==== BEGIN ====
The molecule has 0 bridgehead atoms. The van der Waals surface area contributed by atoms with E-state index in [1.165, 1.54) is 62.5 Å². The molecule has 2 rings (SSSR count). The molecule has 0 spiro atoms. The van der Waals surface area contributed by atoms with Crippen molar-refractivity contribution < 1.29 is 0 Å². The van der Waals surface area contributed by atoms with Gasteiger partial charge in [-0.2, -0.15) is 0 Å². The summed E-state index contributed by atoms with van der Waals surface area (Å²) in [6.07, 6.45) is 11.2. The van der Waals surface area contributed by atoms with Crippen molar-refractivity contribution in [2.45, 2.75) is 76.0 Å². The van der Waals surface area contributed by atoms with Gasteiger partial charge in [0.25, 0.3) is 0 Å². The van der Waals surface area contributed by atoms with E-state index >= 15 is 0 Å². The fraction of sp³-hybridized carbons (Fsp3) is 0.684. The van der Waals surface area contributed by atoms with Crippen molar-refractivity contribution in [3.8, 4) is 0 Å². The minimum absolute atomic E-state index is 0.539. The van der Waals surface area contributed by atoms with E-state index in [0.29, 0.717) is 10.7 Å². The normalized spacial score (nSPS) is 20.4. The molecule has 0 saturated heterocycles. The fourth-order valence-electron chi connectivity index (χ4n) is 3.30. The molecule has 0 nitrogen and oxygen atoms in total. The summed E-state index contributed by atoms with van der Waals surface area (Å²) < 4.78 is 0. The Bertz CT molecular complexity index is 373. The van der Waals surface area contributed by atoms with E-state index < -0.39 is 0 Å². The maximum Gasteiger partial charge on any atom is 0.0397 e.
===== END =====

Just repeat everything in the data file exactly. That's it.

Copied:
The molecule has 0 bridgehead atoms. The van der Waals surface area contributed by atoms with E-state index in [1.165, 1.54) is 62.5 Å². The molecule has 2 rings (SSSR count). The molecule has 0 spiro atoms. The van der Waals surface area contributed by atoms with Crippen molar-refractivity contribution < 1.29 is 0 Å². The van der Waals surface area contributed by atoms with Gasteiger partial charge in [-0.2, -0.15) is 0 Å². The summed E-state index contributed by atoms with van der Waals surface area (Å²) in [6.07, 6.45) is 11.2. The van der Waals surface area contributed by atoms with Crippen molar-refractivity contribution in [2.45, 2.75) is 76.0 Å². The van der Waals surface area contributed by atoms with Gasteiger partial charge in [0.25, 0.3) is 0 Å². The van der Waals surface area contributed by atoms with E-state index >= 15 is 0 Å². The fraction of sp³-hybridized carbons (Fsp3) is 0.684. The van der Waals surface area contributed by atoms with Crippen molar-refractivity contribution in [3.8, 4) is 0 Å². The minimum absolute atomic E-state index is 0.539. The van der Waals surface area contributed by atoms with E-state index in [0.29, 0.717) is 10.7 Å². The normalized spacial score (nSPS) is 20.4. The molecule has 0 saturated heterocycles. The fourth-order valence-electron chi connectivity index (χ4n) is 3.30. The molecule has 0 nitrogen and oxygen atoms in total. The summed E-state index contributed by atoms with van der Waals surface area (Å²) < 4.78 is 0. The Bertz CT molecular complexity index is 373. The van der Waals surface area contributed by atoms with E-state index < -0.39 is 0 Å². The maximum Gasteiger partial charge on any atom is 0.0397 e.